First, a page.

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Mike Phillips

Saturn Alternator - How To Wire In?

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Saturn Alternator - How To Wire In?

 

Okay, I have the Alternator ready to bolt in. After it's bolted in I need some help figuring out the wiring. The truck is a 1974 Datsun 620 and the original alternator is externally regulated. The goal is to wire the new internally regulated alternator so that the batter charges and the rest of the Datsun wiring system works as normal.

 

Here's some pictures...

 

GM Pulley Installed

SaturnAlternator01.jpg

 

 

 

Went to Pick-A-Pull and removed and bought the original wires off of a 1995 Saturn which is what this NAPA replacement alternator is listed for.

SaturnAlternator06.jpg

 

 

The Alternator has 4 electrical prongs in the back fitting but the plug for the alternator only has 2 wires which feed off the two center prongs.

 

SaturnAlternator03.jpg

 

SaturnAlternator07.jpg

 

SaturnAlternator08.jpg

 

 

 

These are the original wires to the original Hitachi ER Alternator. Blue tape on the one is temporary to keep it from sparking.

(After this picture was taken I disconnected the batter)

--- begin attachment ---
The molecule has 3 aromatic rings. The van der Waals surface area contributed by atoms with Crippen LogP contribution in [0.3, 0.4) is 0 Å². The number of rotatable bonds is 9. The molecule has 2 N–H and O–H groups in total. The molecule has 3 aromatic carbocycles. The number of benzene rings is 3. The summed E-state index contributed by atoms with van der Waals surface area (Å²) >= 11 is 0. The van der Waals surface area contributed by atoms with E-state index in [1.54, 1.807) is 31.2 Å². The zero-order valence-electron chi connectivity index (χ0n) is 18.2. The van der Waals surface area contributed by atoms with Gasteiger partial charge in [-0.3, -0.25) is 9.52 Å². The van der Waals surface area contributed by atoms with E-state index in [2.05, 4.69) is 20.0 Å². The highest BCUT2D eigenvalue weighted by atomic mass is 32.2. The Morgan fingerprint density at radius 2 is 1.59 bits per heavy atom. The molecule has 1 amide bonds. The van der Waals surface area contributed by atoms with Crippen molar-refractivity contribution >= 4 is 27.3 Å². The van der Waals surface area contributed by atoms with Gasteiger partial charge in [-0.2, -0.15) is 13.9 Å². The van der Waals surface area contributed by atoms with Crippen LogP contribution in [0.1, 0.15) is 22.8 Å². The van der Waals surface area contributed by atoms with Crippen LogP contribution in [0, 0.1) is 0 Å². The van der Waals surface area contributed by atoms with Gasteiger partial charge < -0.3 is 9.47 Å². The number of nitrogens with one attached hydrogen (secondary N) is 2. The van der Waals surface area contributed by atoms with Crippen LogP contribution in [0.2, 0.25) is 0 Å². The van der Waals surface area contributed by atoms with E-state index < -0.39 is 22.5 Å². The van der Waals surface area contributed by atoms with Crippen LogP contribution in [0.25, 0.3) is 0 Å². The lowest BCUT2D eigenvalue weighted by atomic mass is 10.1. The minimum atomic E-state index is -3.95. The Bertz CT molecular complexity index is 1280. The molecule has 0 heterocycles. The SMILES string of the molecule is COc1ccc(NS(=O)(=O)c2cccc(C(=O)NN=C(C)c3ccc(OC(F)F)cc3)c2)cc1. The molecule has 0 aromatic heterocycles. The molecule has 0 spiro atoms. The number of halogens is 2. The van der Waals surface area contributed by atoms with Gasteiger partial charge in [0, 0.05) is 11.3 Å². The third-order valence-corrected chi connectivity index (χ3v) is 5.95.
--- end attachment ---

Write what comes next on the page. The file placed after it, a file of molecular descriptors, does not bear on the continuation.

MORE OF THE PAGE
SaturnAlternator09.jpg

 

 

This is the current Voltage Regulator with it's plug opened and exposed to show the configuration.

SaturnAlternator10.jpg

 

 

 

So the questions is how should all the wires get hooked up?

 

Thanks in advance!

 

:)

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Youll do the same as the 510 wiring set up youll short some wires on the plug to them selves(NOT THE VOLT REG SIDE)

Make some shorting wires that are oppisite sex for that plug

 

I believe its bl/wht short with wht/red

 

then yellow short to White

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I'm positive there's a post (or three...maybe even from Hainz...maybe Paolo?) that includes a diagram on how to neatly by-pass the stock wires, but I'm too lazy to search for it.